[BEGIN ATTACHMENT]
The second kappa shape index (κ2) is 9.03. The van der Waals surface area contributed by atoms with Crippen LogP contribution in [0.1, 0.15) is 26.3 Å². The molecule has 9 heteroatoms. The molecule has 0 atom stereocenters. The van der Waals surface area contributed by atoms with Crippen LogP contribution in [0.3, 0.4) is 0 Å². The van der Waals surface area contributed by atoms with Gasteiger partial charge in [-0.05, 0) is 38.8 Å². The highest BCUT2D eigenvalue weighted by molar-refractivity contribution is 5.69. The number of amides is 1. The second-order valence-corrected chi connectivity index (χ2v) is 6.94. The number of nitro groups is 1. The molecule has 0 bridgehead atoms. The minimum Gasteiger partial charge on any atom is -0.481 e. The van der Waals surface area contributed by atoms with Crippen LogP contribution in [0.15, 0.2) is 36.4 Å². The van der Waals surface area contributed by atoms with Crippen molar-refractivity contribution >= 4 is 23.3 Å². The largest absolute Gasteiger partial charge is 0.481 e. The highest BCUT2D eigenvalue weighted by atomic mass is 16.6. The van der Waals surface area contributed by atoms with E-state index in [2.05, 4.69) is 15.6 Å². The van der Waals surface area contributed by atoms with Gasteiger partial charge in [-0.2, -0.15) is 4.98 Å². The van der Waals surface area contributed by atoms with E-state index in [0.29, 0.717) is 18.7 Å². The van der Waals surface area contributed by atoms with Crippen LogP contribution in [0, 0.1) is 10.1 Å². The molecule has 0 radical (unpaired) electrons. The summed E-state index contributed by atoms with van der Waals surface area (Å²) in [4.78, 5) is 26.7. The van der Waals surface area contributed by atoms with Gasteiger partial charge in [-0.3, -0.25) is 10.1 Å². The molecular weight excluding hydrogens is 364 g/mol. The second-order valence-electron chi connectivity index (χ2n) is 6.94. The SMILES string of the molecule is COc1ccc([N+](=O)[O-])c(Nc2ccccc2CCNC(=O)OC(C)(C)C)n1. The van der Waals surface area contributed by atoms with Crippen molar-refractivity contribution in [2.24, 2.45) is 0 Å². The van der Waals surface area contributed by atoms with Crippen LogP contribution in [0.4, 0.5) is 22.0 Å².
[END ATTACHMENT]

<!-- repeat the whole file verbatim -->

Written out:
The second kappa shape index (κ2) is 9.03. The van der Waals surface area contributed by atoms with Crippen LogP contribution in [0.1, 0.15) is 26.3 Å². The molecule has 9 heteroatoms. The molecule has 0 atom stereocenters. The van der Waals surface area contributed by atoms with Crippen LogP contribution in [0.3, 0.4) is 0 Å². The van der Waals surface area contributed by atoms with Gasteiger partial charge in [-0.05, 0) is 38.8 Å². The highest BCUT2D eigenvalue weighted by molar-refractivity contribution is 5.69. The number of amides is 1. The second-order valence-corrected chi connectivity index (χ2v) is 6.94. The number of nitro groups is 1. The molecule has 0 bridgehead atoms. The minimum Gasteiger partial charge on any atom is -0.481 e. The van der Waals surface area contributed by atoms with Crippen LogP contribution in [0.15, 0.2) is 36.4 Å². The van der Waals surface area contributed by atoms with Crippen molar-refractivity contribution >= 4 is 23.3 Å². The largest absolute Gasteiger partial charge is 0.481 e. The highest BCUT2D eigenvalue weighted by atomic mass is 16.6. The van der Waals surface area contributed by atoms with E-state index in [2.05, 4.69) is 15.6 Å². The van der Waals surface area contributed by atoms with Gasteiger partial charge in [-0.2, -0.15) is 4.98 Å². The van der Waals surface area contributed by atoms with E-state index in [0.29, 0.717) is 18.7 Å². The van der Waals surface area contributed by atoms with Crippen LogP contribution in [0, 0.1) is 10.1 Å². The molecule has 0 radical (unpaired) electrons. The summed E-state index contributed by atoms with van der Waals surface area (Å²) in [4.78, 5) is 26.7. The van der Waals surface area contributed by atoms with Gasteiger partial charge in [-0.3, -0.25) is 10.1 Å². The molecular weight excluding hydrogens is 364 g/mol. The second-order valence-electron chi connectivity index (χ2n) is 6.94. The SMILES string of the molecule is COc1ccc([N+](=O)[O-])c(Nc2ccccc2CCNC(=O)OC(C)(C)C)n1. The van der Waals surface area contributed by atoms with Crippen molar-refractivity contribution in [2.24, 2.45) is 0 Å². The van der Waals surface area contributed by atoms with Crippen LogP contribution in [0.4, 0.5) is 22.0 Å².